Bwogger Zach Fisher details his first hand experience of studying on an incline in Lerner, and discusses his confusion at how students can productively study there.
There are 21 recognized libraries on Columbia University’s campus. Alfred Lerner Hall is NOT a recognized library. In fact, Lerner is not even an ‘unrecognized’ library or a library period. Yet, there are many among the student body who would disagree with me, and who use Lerner – specifically the ramps in Lerner – as a prime study spot. First off, incline studiers who do you think you are? Secondly, WHAT THE FUCK is wrong with you?
At first, I thought: maybe I’m just being inconsiderate. There could be some secret to studying on the Lerner ramps I just haven’t figured out yet. Perhaps the fact that your blood would completely rush to the right side of your head will enhances reading and PSET abilities. So, after much thought and consideration, I realized I had to try it to complain about it. Let’s start this again.
I Studied on an Incline in Lerner and it FUCKING SUCKED
It was 6pm on a Sunday evening. I walked into Alfred Lerner Hall, picked up a Café East California roll, swiped myself in, and began the long circular walk up the ramps. Here is when I encountered my first problem. Each table has two chairs evenly spaced apart with their backs to the ramp, and at each table exactly one chair was taken. Now I usually don’t mind studying next to random strangers, but also the last time I checked those random strangers are never leaning into my personal space when I’m Buter. Finally, after walking up the fourth floor I found myself one completely empty table. I sat down, unpacked my sushi, opened my laptop, and attempted to focus. Attempted is the key word here because very soon I realized it was IMPOSSIBLE to focus. It wasn’t the volume. No not at all, I’m well accustomed to studying with headphones and music so that couldn’t be it. In fact, I don’t think I can study in complete silence, so the constantly fluctuating noise level seemed like an ideal situation to me. What made it impossible to focus was the fact that every minute or so somebody would be walking up the ramp behind me. That person would then make it their personal business to stare my computer screen down the entire time they walked past. I understand that my paper on American civilization is interesting, but it should not be your SINGULAR concern at that time. Pull out your phone. Talk to your friends. Walk briskly looking straight forward thinking about your destination. Please find something to do other then judging me for my lack of progress. It makes me fucking anxious and then I can’t get my work done!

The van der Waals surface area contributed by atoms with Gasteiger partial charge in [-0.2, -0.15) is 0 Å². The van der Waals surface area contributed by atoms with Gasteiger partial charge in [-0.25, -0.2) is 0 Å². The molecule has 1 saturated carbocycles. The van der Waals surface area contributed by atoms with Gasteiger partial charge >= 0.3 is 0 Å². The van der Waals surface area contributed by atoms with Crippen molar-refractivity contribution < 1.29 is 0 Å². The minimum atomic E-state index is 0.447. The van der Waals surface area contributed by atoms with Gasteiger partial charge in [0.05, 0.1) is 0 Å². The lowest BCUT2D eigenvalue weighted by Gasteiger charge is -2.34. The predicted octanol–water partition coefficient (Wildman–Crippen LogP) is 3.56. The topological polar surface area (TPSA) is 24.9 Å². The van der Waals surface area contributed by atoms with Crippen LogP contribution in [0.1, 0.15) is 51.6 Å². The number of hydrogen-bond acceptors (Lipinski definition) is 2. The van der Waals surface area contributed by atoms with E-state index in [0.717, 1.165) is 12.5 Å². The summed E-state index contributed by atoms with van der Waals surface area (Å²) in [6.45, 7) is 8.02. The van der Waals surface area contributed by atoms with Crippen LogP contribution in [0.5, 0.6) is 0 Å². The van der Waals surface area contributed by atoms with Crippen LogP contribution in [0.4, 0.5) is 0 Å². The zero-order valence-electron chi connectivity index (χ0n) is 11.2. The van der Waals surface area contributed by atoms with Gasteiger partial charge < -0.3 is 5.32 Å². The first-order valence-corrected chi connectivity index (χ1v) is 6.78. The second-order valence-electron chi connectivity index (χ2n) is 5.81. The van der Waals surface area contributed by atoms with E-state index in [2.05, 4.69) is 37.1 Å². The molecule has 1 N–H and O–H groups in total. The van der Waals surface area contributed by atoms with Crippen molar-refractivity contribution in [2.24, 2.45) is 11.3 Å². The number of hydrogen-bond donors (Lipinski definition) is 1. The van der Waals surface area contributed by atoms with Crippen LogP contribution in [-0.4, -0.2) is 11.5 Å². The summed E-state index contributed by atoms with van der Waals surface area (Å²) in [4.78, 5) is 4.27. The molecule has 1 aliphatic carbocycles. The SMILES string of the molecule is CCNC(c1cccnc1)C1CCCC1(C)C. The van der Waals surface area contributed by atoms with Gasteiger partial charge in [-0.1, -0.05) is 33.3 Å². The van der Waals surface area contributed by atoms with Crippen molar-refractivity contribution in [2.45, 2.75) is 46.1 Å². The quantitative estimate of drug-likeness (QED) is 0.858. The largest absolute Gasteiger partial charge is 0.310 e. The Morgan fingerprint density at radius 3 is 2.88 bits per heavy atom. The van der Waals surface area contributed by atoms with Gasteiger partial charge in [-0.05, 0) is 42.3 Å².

Now, in case you forgot where I was let me remind you. I’m seated on an incline. Attempting to study. Constantly being judged. To make matters worse after about five minutes I started to feel the blood rush to the right side of my head. The left side of my brain – which controls all creative functions – was screaming for help. I meanwhile mistook this plea as a cry for hunger, so I reached out to grab a piece of my Café East California roll but my hand slammed into the cold hard table. The California roll while this was happening had silently slid to the other side of my laptop. Why had it slid you may ask? Cause I was seated on AN INCLINE. Maybe ten minutes had passed since I sat down, but already I found myself running out of Lerner. In the distance Butlers light were shimmering. Shimmering with order and uniformity. As I walked up the grand staircase and seated myself at a very normal horizontal table, I was left with two distinct conclusions.
The building currently known as Alfred Lerner Hall via Wikimedia Commons